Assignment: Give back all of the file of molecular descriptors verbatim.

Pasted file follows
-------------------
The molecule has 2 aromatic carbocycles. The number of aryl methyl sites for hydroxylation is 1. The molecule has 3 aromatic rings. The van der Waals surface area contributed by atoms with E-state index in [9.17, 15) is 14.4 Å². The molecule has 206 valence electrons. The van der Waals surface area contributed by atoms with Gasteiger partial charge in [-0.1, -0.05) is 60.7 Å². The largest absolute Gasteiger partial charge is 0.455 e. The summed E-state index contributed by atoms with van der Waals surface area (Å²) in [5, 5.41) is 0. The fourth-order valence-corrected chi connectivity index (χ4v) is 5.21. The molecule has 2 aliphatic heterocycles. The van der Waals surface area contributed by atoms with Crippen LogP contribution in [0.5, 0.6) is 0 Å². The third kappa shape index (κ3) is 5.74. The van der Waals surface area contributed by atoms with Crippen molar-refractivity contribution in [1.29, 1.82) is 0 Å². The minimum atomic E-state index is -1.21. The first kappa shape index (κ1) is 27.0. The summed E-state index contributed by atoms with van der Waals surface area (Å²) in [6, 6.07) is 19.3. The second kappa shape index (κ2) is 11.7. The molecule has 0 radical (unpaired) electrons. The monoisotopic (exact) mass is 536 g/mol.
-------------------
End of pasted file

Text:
The molecule has 2 aromatic carbocycles. The number of aryl methyl sites for hydroxylation is 1. The molecule has 3 aromatic rings. The van der Waals surface area contributed by atoms with E-state index in [9.17, 15) is 14.4 Å². The molecule has 206 valence electrons. The van der Waals surface area contributed by atoms with Gasteiger partial charge in [-0.1, -0.05) is 60.7 Å². The largest absolute Gasteiger partial charge is 0.455 e. The summed E-state index contributed by atoms with van der Waals surface area (Å²) in [5, 5.41) is 0. The fourth-order valence-corrected chi connectivity index (χ4v) is 5.21. The molecule has 2 aliphatic heterocycles. The van der Waals surface area contributed by atoms with Crippen LogP contribution in [0.5, 0.6) is 0 Å². The third kappa shape index (κ3) is 5.74. The van der Waals surface area contributed by atoms with Crippen molar-refractivity contribution in [1.29, 1.82) is 0 Å². The minimum atomic E-state index is -1.21. The first kappa shape index (κ1) is 27.0. The summed E-state index contributed by atoms with van der Waals surface area (Å²) in [6, 6.07) is 19.3. The second kappa shape index (κ2) is 11.7. The molecule has 0 radical (unpaired) electrons. The monoisotopic (exact) mass is 536 g/mol.